As Harry Seigal says, it’s the worst fear of every parent who sends their child off to college. Especially when that college is in the Big City.
There are more college students in New York than there are people in Baltimore. A newly arrived college student murdered by a stranger in a street crime is the worst fear of a million mothers and fathers across the country.
It’s not that New York isn’t a safe city, even though murders have climbed somewhat this year.
We were down to 1,561 murders in Rudy Giuliani’s first year in office in 1994 and to 649 murders (not counting the 9/11 attacks) by his final year in 2001. To 335 murders after 12 years of Mike Bloomberg. And to 295 in 2018 under de Blasio, on track to rise about 9% this year.
But to Tessa Majors’ family, none of this matters. She was murdered, and statistics don’t make her death any less tragic. Maybe she was in Morningside Park to jog. Maybe to buy weed. Who cares? Neither should carry a death sentence. Yet it did.
Majors was accosted and killed by the steps in Morningside Park that ascend the natural cliff that separates Barnard and the Columbia campus in Morningside Heights from West Harlem. Going back to my teenage years in the early 1990s, the park had a reputation as a dangerous place after dark and even during the day for college students and families alike. This year, the park, just 30 acres, lived up to its old reputation with a series of violent assaults committed by young teenagers and the most robberies of any city park, including at least five by or on the staircase.
Back in the 1990s, when Harry was a teenager, we were still allowed to warn people not to do risky things, like go into a park at night. Are we still allowed to do so? Is it not victim-blaming, since women have a right to go anywhere they want to go whenever they want to go there?
Is it not racist, since the only reason to fear Morningside Park at night is because bad dudes of color have their run of the place, and there can be no such thing as a bad dude of color, except when they murder a pretty 18-year-old white Barnard freshman?
Many New York families — White, Black, Hispanic and Asian — have had to give up the pleasure of a leisurely stroll in the Park at dusk, the Sunday visit to the playground with their families, the bike ride at dawn, or just sitting on their stoops — given them up as hostages ruled by the law of the streets, as roving bands of wild criminals roam our neighborhoods, dispensing their own vicious brand of twisted hatred on whomever they encounter… How can our society tolerate the continued brutalization of its citizens by crazed misfits? Criminals must be told that their CIVIL LIBERTIES END WHEN AN ATTACK ON OUR SAFETY BEGINS!
That was then. We now have Netflix fantasy dramas to teach us how the handling of the Central Park Five makes us forget that Trisha Meili was still raped and left for dead.
Referring to the arrest this week of Majors’ alleged killers, Manhattan Borough President Gale Brewer Friday said that “There are just more questions than answers. Who was with a 13-year-old, and how would he confess so fast? We need a lot more information before we believe anything.”
The police gave answers, but either Brewer wasn’t paying attention or refuses to believe.
The police — again under tremendous pressure in a front-page case — have offered a credible account of how they found the first teen, who reportedly had a knife on him when he was stopped because he was wearing an outfit matching that worn by one of the attackers, and was accompanied by his uncle and guardian when he was questioned and confessed. (One of his two friends, a 14-year-old, was released Saturday evening.)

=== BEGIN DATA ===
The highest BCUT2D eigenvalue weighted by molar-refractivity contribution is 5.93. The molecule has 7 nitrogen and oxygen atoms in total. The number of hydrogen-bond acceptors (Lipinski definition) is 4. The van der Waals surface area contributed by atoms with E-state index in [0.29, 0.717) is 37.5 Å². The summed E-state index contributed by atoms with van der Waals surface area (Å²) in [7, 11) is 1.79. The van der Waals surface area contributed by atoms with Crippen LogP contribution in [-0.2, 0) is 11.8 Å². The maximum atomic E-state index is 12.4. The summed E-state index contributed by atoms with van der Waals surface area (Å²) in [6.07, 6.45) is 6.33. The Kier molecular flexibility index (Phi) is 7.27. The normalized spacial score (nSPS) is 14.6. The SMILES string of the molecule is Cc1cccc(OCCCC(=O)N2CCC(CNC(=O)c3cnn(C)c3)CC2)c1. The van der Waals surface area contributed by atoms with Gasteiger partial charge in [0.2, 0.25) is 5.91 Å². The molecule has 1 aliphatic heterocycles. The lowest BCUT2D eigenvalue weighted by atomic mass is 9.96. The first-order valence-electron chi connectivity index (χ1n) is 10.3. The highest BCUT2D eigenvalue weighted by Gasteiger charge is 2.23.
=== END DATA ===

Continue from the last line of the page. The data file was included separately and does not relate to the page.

And the 13-year-old confessed to killing Tessa Majors. It could be false. It could be true. The questions are no longer answered by trust in the cops because they’ve squandered their credibility too many times. If we’re skeptical of the cops, it’s only because they’re earned it.
But for all the concerns and skepticism, Tessa Majors is still dead. She shouldn’t be. She should be going to her classes at Barnard, complaining about all the important, and all the trivial, issues that life has to offer. And she should be coming home to her parents for the holidays, secure in her college-aged belief that she’s invulnerable to the forces of the universe that might do her harm. She should not have died in Morningside Park.
Bad things happen. Terrible, terrible things that never should happen, happen. And these terrible things are done by people who shouldn’t do terrible things. Yet they do. Some Ph.D. student might write a dissertation on why society is to blame for Majors’ death, both because her killers wouldn’t have killed her if they were happily ensconced at Choate or she could roam Morningside Park at will in the middle of the night because it’s her right to do so. Someone will free-ride her Ph.D. on Tessa Major’s death.
Can we thread the needle between fear and loathing? Are we perpetually doomed to over-react one way or the other, to deny the reality that there are people out there who do bad things to other people, and that there are things out there that are needlessly risky to do? Must we indulge constant fantasy interpretations of the world around us?
There are two hard, very cold facts here. A young woman who came to New York to go to college won’t be going home for Christmas, and a young man who is alleged to have killed her may spend a substantial portion of his future in prison.
I’m betting that some of the mostly overdue new justice reforms will need correction over time. We’ll find out one unspeakable tragedy at a time.
This isn’t an academic exercise, playing the Trolley Problem with myriad scenarios, but real life, with real life consequences for real people. We need to get real. Maybe if we did, both Tessa Majors and the 13-year-old boy would be able to spend Christmas with their families this year.